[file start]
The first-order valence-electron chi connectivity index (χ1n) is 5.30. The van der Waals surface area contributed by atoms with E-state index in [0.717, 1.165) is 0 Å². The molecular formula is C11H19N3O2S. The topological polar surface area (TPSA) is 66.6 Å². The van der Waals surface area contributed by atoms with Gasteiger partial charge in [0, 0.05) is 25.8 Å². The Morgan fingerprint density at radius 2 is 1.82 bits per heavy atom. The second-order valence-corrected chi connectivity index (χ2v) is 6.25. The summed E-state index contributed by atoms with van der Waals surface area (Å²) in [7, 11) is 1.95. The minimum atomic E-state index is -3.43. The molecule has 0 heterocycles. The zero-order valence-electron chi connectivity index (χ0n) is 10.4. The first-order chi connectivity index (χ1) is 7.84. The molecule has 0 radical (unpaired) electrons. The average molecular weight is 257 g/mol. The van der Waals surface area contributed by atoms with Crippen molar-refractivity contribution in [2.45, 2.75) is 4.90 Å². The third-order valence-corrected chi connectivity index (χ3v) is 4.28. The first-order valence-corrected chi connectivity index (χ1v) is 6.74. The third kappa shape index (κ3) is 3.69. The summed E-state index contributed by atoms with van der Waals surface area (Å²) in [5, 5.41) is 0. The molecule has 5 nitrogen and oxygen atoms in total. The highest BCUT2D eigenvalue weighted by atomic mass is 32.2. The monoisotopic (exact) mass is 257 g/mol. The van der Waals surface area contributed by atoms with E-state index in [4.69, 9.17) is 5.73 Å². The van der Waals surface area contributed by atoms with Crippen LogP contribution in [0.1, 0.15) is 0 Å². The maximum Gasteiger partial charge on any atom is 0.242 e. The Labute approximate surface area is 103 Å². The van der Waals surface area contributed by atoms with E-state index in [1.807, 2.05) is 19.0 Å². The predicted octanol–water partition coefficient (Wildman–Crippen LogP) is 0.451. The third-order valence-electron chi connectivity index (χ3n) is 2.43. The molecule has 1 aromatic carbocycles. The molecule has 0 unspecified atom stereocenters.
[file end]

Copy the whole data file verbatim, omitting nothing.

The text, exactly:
The first-order valence-electron chi connectivity index (χ1n) is 5.30. The van der Waals surface area contributed by atoms with E-state index in [0.717, 1.165) is 0 Å². The molecular formula is C11H19N3O2S. The topological polar surface area (TPSA) is 66.6 Å². The van der Waals surface area contributed by atoms with Gasteiger partial charge in [0, 0.05) is 25.8 Å². The Morgan fingerprint density at radius 2 is 1.82 bits per heavy atom. The second-order valence-corrected chi connectivity index (χ2v) is 6.25. The summed E-state index contributed by atoms with van der Waals surface area (Å²) in [7, 11) is 1.95. The minimum atomic E-state index is -3.43. The molecule has 0 heterocycles. The zero-order valence-electron chi connectivity index (χ0n) is 10.4. The first-order chi connectivity index (χ1) is 7.84. The molecule has 0 radical (unpaired) electrons. The average molecular weight is 257 g/mol. The van der Waals surface area contributed by atoms with Crippen molar-refractivity contribution in [2.45, 2.75) is 4.90 Å². The third-order valence-corrected chi connectivity index (χ3v) is 4.28. The first-order valence-corrected chi connectivity index (χ1v) is 6.74. The third kappa shape index (κ3) is 3.69. The summed E-state index contributed by atoms with van der Waals surface area (Å²) in [5, 5.41) is 0. The molecule has 5 nitrogen and oxygen atoms in total. The highest BCUT2D eigenvalue weighted by atomic mass is 32.2. The monoisotopic (exact) mass is 257 g/mol. The van der Waals surface area contributed by atoms with E-state index in [4.69, 9.17) is 5.73 Å². The van der Waals surface area contributed by atoms with Crippen LogP contribution in [0.1, 0.15) is 0 Å². The maximum Gasteiger partial charge on any atom is 0.242 e. The Labute approximate surface area is 103 Å². The van der Waals surface area contributed by atoms with E-state index in [1.807, 2.05) is 19.0 Å². The predicted octanol–water partition coefficient (Wildman–Crippen LogP) is 0.451. The third-order valence-electron chi connectivity index (χ3n) is 2.43. The molecule has 1 aromatic carbocycles. The molecule has 0 unspecified atom stereocenters.